When I’m feeling beat down by circumstances, like I am today, I wonder how they did it. I wonder at the resilience it must take to work to have a good and meaningful and joyful life despite systemic oppression. I recognize that my tale of woe at the beginning of this post comes from a privileged place. What I really want to say is that I have great respect for the struggle, and profound gratitude to the people who have undergone it and managed to share the joy they’ve found within themselves…
So a while ago I was googling Jell-O (don’t ask) and stumbled upon a factoid – July 12 is National Eat Your Jell-O Day. I noted it in my calendar and resumed googling. (Really, don’t ask.)
Procrastinator that I am, I left doing something about it until the last possible moment, and yesterday after work as I researched National Eat Your Jell-O Day, I discovered that the reason it’s on July 12 is that July 12 is Bill Cosby’s birthday.
I think we’d all rather not make that association anymore. Still, if you google “National Eat Your Jell-O Day”, it’s in all the calendars for July 12, and we can’t just go around changing all the calendars on the internet now, can we?
I say we just re-claim this holiday, treat the day as though it were based on, say, the Mayan calendar. (Let’s not make it a lunar holiday, though. Then it’ll keep moving around and we’ll never be able to keep track of it.) Let’s make it all about the Jell-O, because that’s what’s important.
So in honor of National Eat Your Jell-O Day, I decided to put up a little New Joy of Jell-O retrospective. Jell-O has changed my life in some weird and interesting ways.
For those of you who haven’t read the “About the Project” page, I started this blog on a dare. I had been grumbling at length to Bryan about Julie Powell’s success with her Julie/Julia Project blog after we saw the movie Julie and Julia. (Okay, I admit it, I was jealous.) Thinking he’d get me to shut up about it, when we got home he said I should start my own though-cooking blog, and he pulled The New Joys of Jell-O from our bookcase full of cookbooks and handed it to me.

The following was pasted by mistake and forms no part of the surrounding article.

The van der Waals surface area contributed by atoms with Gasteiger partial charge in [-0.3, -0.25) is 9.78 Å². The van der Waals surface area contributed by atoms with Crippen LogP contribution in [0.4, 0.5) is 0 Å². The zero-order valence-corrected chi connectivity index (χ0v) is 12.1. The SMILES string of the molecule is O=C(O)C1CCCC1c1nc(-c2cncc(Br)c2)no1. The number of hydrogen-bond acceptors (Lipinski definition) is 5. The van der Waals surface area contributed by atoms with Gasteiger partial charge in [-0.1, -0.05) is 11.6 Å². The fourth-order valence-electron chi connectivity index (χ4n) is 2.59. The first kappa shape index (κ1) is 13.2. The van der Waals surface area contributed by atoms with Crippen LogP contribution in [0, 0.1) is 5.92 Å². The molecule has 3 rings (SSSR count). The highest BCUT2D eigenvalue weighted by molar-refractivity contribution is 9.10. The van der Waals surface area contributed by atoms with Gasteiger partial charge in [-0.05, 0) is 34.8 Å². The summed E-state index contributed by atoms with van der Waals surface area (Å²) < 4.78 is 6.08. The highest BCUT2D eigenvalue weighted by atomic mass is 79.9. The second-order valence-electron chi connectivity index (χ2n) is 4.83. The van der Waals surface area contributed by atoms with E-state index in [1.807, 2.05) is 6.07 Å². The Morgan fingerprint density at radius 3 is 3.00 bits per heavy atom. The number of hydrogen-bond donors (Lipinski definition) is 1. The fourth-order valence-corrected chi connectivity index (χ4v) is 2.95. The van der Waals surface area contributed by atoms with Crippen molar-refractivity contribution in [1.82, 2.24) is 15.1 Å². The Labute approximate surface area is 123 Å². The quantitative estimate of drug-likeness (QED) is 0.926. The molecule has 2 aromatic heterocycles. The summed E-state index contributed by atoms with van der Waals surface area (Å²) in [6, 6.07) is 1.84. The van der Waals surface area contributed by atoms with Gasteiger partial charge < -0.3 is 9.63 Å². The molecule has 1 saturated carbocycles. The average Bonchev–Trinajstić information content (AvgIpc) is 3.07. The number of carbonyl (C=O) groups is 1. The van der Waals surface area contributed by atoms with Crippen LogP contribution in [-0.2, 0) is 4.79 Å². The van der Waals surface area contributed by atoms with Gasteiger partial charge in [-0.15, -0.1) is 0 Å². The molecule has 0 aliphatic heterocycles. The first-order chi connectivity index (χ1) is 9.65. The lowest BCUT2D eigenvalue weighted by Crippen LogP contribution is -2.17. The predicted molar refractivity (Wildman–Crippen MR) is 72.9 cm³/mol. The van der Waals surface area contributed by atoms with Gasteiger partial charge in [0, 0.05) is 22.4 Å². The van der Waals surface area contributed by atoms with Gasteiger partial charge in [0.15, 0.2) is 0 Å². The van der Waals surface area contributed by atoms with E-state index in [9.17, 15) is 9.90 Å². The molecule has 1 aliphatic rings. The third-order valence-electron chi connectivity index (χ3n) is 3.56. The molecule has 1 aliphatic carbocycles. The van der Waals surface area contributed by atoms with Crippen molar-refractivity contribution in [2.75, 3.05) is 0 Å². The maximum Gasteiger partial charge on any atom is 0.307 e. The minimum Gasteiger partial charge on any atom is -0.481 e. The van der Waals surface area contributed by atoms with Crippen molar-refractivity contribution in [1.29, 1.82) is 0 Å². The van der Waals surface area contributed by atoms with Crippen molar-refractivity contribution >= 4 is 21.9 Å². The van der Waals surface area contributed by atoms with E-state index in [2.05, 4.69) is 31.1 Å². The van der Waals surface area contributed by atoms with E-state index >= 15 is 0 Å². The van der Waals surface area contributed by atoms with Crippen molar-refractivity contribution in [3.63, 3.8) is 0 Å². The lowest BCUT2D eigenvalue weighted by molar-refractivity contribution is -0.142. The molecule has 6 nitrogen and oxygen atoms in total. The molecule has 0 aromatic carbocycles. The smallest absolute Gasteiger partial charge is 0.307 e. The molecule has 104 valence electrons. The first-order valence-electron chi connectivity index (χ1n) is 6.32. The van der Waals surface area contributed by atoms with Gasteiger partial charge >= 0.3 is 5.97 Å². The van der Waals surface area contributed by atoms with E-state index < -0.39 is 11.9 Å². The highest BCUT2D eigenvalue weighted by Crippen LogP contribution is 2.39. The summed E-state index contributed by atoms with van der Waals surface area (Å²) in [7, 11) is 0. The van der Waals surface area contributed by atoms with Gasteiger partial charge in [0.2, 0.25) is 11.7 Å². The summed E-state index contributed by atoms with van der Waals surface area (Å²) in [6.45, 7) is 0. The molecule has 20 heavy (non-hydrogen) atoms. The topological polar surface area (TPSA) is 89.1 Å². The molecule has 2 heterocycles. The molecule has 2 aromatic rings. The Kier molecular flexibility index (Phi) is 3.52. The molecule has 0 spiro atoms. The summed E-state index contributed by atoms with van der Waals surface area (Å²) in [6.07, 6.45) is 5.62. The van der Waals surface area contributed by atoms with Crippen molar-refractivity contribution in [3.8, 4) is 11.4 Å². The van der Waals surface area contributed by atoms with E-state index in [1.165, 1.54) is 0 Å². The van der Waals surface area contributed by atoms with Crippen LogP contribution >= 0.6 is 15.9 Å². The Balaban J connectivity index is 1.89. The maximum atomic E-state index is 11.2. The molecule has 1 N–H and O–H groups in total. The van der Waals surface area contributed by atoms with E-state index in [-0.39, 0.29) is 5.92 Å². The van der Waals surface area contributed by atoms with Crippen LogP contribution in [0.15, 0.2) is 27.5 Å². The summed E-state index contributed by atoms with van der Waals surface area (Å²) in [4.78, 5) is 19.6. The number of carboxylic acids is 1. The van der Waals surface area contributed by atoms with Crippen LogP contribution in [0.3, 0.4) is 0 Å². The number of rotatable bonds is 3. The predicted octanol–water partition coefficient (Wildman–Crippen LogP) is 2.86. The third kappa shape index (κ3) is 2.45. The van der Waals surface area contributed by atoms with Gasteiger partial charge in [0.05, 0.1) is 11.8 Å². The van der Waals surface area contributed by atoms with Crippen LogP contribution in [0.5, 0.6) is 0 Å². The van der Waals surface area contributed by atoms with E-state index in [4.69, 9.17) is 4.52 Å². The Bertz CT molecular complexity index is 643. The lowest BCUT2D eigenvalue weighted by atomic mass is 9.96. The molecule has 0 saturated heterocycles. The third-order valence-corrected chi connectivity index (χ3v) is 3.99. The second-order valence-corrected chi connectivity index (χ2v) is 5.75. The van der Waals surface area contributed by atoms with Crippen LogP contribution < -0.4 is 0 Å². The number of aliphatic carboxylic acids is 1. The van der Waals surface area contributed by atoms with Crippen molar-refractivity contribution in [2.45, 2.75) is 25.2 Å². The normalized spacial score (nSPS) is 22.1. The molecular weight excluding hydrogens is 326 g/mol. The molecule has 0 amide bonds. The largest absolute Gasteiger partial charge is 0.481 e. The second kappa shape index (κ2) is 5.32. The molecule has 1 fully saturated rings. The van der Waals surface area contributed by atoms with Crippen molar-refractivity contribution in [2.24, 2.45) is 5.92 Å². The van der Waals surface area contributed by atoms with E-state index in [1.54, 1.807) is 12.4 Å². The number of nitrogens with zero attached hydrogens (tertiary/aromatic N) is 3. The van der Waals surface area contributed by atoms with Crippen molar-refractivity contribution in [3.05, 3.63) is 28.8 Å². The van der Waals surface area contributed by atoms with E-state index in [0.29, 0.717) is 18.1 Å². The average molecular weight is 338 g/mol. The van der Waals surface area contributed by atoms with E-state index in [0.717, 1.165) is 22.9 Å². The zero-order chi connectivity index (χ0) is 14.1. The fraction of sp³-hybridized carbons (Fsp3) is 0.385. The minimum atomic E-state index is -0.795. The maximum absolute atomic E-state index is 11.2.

I don’t think he really thought I’d do it. Considering that by that point he’d known me for over twenty years and married me twice, you’d think he would’ve known better.
I mean, it didn’t seem like it would be that hard. Depending on how you count, there’s a little over a hundred recipes in the book. And it’s Jell-O, ferchrissakes! Cafeteria food! Sick-day food! It’s the easiest bloody dessert to make in the world after cut-up fruit!
It turned out that two Jell-O dishes per week, plus the photography and writing (in addition to work, fitness activities, and other life things) was a bit much. Strange as it sounds, I got burnt out on Jell-O.
Even stranger, though, was the way that the Project haunted me. For four years it haunted me, until some friends convinced me to restart it.
Even with a proper editorial calendar and careful pacing, it hasn’t been totally smooth going, but I finally feel like I’m on track to see this thing through to the end. I like that the New Joy of Jell-O Project gives my life a sort of weird, random purpose, and it feels good to be writing regularly, getting a little creative, and stretching a bit into visual arts.
I think I’m even getting to like Jell-O. I’m kind of looking forward to the next one, actually…
Happy National Eat Your Jell-O Day!